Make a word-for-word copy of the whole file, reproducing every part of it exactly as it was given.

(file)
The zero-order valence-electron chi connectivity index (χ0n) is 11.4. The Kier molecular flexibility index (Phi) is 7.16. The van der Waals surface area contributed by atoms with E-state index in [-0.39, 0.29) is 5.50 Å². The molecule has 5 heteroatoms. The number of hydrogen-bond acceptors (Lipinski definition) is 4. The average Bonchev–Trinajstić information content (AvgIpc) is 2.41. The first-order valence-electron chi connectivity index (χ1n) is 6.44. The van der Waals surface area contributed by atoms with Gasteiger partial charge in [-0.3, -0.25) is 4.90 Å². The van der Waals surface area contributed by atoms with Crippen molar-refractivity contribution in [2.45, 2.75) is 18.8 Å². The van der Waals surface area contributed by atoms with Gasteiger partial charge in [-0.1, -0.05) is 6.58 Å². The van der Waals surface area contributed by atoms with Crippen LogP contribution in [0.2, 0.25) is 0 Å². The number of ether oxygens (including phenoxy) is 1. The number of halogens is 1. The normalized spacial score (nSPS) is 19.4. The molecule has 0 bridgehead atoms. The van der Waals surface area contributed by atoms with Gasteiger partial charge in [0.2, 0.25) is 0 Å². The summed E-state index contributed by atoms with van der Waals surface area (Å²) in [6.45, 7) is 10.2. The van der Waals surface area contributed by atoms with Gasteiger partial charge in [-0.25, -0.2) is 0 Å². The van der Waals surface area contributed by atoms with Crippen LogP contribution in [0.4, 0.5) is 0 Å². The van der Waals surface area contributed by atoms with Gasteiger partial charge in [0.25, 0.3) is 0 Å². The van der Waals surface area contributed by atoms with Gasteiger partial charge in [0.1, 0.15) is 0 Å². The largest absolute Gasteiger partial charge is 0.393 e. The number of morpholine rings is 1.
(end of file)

The zero-order valence-electron chi connectivity index (χ0n) is 11.4. The Kier molecular flexibility index (Phi) is 7.16. The van der Waals surface area contributed by atoms with E-state index in [-0.39, 0.29) is 5.50 Å². The molecule has 5 heteroatoms. The number of hydrogen-bond acceptors (Lipinski definition) is 4. The average Bonchev–Trinajstić information content (AvgIpc) is 2.41. The first-order valence-electron chi connectivity index (χ1n) is 6.44. The van der Waals surface area contributed by atoms with Gasteiger partial charge in [-0.3, -0.25) is 4.90 Å². The van der Waals surface area contributed by atoms with Crippen molar-refractivity contribution in [2.45, 2.75) is 18.8 Å². The van der Waals surface area contributed by atoms with Gasteiger partial charge in [-0.1, -0.05) is 6.58 Å². The van der Waals surface area contributed by atoms with Crippen LogP contribution in [0.2, 0.25) is 0 Å². The number of ether oxygens (including phenoxy) is 1. The number of halogens is 1. The normalized spacial score (nSPS) is 19.4. The molecule has 0 bridgehead atoms. The van der Waals surface area contributed by atoms with Gasteiger partial charge in [0.2, 0.25) is 0 Å². The summed E-state index contributed by atoms with van der Waals surface area (Å²) in [6.45, 7) is 10.2. The van der Waals surface area contributed by atoms with Gasteiger partial charge in [-0.25, -0.2) is 0 Å². The van der Waals surface area contributed by atoms with Crippen LogP contribution in [0.4, 0.5) is 0 Å². The van der Waals surface area contributed by atoms with Gasteiger partial charge in [0.25, 0.3) is 0 Å². The van der Waals surface area contributed by atoms with Gasteiger partial charge in [0.1, 0.15) is 0 Å². The largest absolute Gasteiger partial charge is 0.393 e. The number of morpholine rings is 1.